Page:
Milwaukee hosts 24-hour urban bike race
In January, Jeremy Prach participated in the Baja 1000, an off-road, 48-hour motorcycle race through the dessert from Tijuana to Los Cabos, Mexico. The intense experience inspired him to recreate a smaller version of the race -- for bicycles instead of motorcycles -- in Milwaukee.
Prach, along with the help of multiple volunteers, launched the Riverwest 24-hour Bike Race or "RW24." The race takes place Friday, July 25 from 7 p.m. until Saturday, July 26 at 7 p.m.
The 5-mile course runs through the streets of Riverwest. Multiple blocks will host parties -- including Riverwest's first 24-hour block party on Fratney Street -- during the race to contribute to the celebratory atmosphere.
Participants can race in one of four categories: Solo, Tandem (two riders on one tandem bike for the entire race), Team A (up to six riders sharing one bike) or Team B (up to six riders, each riding their own bike.)
Multiple corporate teams are signed up, including ones from Fuel and Comet Cafe.
The person or group who completes the most laps determines the winner, who receives a trophy.
Participants are encouraged to stop biking to sleep or eat, and two meals are included during the event: dinner at the Riverwest Coop and breakfast at St. Mary's Czestochowa.
The cost is $15 per person to participate in the race. The entry fee covers the cost of food, water bottles, T-shirts and outdoor toilets which Prach paid upfront himself.
"I'm hoping to break even," he says.
Also, potential riders can download a charity form from the Web site and raise money on their own to donate after the race.
RW24 has very few rules. Prach stresses the need for riders to respect the neighborhood and the simultaneous block parties going on during the race. Also, he encourages rider to wear helmets and does not condone drinking during the race.
Humor is important to Prach, so every two hours, racers will have the chance to earn extra "bonus" points. For example, if a rider stops at the Heroine Salon in Brewer's Hill and shaves his or her head, his / her team gets an extra 10 laps. Also, Great Lakes Distillery will host a scavenger hunt and the winner receives extra points.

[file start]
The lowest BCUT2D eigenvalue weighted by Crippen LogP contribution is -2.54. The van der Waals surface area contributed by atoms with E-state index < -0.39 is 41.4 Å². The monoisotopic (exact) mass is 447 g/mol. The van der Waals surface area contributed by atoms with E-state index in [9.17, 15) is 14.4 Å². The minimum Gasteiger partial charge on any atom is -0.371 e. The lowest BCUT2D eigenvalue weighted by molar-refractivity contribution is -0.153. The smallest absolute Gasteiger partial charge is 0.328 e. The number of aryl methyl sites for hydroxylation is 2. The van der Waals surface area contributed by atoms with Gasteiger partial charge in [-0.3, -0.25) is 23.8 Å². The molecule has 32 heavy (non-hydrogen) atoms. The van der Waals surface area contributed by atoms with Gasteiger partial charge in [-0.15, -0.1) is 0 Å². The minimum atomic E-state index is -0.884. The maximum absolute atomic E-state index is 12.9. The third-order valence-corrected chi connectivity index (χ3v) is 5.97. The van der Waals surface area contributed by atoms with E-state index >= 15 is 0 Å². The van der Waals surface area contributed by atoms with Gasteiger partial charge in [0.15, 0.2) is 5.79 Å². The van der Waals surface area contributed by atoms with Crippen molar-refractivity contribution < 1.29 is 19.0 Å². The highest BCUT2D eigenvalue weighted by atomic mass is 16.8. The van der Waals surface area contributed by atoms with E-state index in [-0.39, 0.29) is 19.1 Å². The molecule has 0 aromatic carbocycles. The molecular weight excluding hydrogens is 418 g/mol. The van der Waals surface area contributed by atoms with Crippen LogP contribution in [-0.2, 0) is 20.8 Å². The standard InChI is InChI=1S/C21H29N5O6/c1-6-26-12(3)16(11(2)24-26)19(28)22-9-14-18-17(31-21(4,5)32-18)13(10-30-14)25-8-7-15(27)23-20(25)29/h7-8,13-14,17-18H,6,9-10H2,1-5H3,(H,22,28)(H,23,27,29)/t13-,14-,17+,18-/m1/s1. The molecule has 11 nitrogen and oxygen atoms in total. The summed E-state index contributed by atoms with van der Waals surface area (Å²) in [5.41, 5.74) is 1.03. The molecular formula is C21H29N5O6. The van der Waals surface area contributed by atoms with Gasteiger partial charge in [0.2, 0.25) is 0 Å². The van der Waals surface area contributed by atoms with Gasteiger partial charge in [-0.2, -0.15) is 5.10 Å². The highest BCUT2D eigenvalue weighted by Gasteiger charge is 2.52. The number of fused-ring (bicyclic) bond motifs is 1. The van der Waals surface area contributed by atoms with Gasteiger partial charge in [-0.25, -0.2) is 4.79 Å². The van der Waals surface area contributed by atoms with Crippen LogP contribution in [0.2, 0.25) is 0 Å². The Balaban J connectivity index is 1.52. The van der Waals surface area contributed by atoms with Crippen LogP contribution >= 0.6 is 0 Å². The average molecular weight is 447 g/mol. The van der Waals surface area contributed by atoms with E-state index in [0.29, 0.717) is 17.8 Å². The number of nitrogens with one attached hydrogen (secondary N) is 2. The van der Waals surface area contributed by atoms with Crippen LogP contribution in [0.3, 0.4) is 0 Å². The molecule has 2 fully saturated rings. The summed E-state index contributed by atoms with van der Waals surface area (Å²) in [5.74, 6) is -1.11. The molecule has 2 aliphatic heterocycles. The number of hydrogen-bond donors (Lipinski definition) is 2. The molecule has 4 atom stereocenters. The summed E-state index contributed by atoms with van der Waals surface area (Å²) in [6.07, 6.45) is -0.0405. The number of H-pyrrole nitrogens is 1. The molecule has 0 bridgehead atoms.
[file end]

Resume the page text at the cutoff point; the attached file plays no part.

Prach credits friend Chris Fons with the original idea for the 24-hour bike race, and recognizes Paul Kjelland, Mike McGarry and Kelly Hillard as driving forces behind the event. Before he started planning the event, Prach received the go ahead from Ald. Nic Kovac, the Milwaukee Police Department and the mayor's office.
"This is totally legit," he says.
Prach, who sports a "Let me be humble" tattoo, says much of his inspiration to plan RW24 comes from his love for the neighborhood and his strong belief in community.
"We're taking back the night. These are our streets and we're not afraid to be out at night (in Riverwest)," says Prach. "And it's about knowing your neighbors, and being polite to them, and that reduces crime."
Prach is an MPS teacher, owns multiple properties in Riverwest and serves as the president of his block club. He is married to Kara and has two sons, Loyal, 5, and Merit, 7 months.
Prach is certain the event will become an annual event. "Next year, it's the RW25," he says.
This race is gonna be AWESOME. Thanks so much for putting this together guys!
Scojo | July 18, 2008 at 4:37 p.m. (report)
Thats right. All those black clad anarchists roaring around at 2am on their bicycles waking up the neighborhood! And we thought Harleys were loud and annoying in the middle of the night...
This is fantastic. As a UWM researcher studying the Portland Bicycle Master Plan, and how it can be applied to Milwaukee, I am pleased. This is what Portland calls an "encouragement" event. One day Milwaukee will have the finest bicycle commuter infrastructure in the world. And it will be due to public citizens like Mr. Prach. Forward!
Jamba Juice | July 16, 2008 at 3:15 p.m. (report)
Just a heads up to all the "bikers" out there especially those with fixed gears. The police are cracking down and writing tickets like mad this summer....they dont belive that a fixed gear can stop properly without hand breaks, and anyone who rides one can tell you they can stop on a dime. Also, they are cracking down on obeying traffic signals but i am with that one....you want equal rights on the road? Then obey the signals and signs.
let's hope this is a success. i mean for both the bikers and the neighborhood, who hopefully won't be disturbed at 2AM. did you hear that black-clad "anarchists?"
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